Victorian Farmers Federation (VFF) is calling on the Commonwealth Government to provide certainty on how it intends to manage water saving projects at risk of not being delivered by the 2024 deadline.
VFF Water Council Chair Andrew Leahy said the offset projects, which are part of the Murray Darling Basin Plan’s Sustainable Diversion Limit Adjustment Mechanism, need to be front and centre of discussions between Basin water ministers at this week’s Ministerial Council meeting.
“The offset projects have become a political football. The Commonwealth blames the States for being too slow, but the States understandably don’t want to pursue projects that are not accepted by and will damage farming communities.”
“The VFF estimates that by 2024 at least 7 of the 36 offset projects will not be achieved resulting in a 200 gigalitre (GL) plus shortfall.”
“We urge the states and the Commonwealth to discuss what realistically can be delivered by 2024 and how new projects can be delivered, whilst ensuring no water buybacks occur,” Mr Leahy said.
Mr Leahy warned there is every likelihood important projects will not be delivered.
“Some projects have not even been modelled whilst rumors are swirling that New South Wales will withdraw its proposed Menindee Lakes project due to community opposition.”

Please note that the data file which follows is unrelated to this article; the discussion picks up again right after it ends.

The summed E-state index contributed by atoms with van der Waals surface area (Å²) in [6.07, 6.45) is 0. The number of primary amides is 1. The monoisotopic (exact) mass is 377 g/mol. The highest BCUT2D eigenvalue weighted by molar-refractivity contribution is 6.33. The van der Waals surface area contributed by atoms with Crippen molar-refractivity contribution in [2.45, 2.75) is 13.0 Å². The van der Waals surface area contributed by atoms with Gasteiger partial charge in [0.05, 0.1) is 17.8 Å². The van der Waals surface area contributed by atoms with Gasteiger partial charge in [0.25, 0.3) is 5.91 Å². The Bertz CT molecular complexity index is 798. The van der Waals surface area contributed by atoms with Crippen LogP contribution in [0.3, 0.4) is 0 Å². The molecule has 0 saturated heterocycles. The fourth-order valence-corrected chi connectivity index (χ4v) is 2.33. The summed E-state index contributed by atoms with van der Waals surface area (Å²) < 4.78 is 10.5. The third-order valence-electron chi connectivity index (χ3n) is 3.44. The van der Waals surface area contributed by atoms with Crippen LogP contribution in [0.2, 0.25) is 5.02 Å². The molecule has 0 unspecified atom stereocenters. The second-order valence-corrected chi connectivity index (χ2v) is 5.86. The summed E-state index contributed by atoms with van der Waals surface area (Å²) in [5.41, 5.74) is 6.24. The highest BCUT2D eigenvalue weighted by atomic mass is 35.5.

“We know the constraint relaxation projects cannot be achieved because the community totally opposes their land being flooded. It is also very likely that the modelled environmental benefits of the constraints measures will not be achieved because of the reduction in water availability caused by climate change,” Mr Leahy said.
Mr Leahy said that legally, the offset projects must recoup 605 GL of water and be delivered by 2024. Whilst the projects can be modified, legislation does not allow any new ones to be introduced.
“The Commonwealth Water Act is clear that responsibility for managing this shortfall falls firmly at the feet of the Commonwealth.”
“Consistent with the legislation, the Commonwealth has said in their 2014 water recovery strategy that they would buyback water to make up any shortfall. However, last year the Commonwealth promised no more buybacks. The Commonwealth is now unclear how they will deal with this shortfall and that provides farmers with little confidence and certainty.”
Mr Leahy concluded saying, “the Commonwealth must show leadership and provide a strategy to dealing with the inevitable shortfall. Farming communities need certainty that the shortfall won’t be met by the Commonwealth having to come in and buyback water.”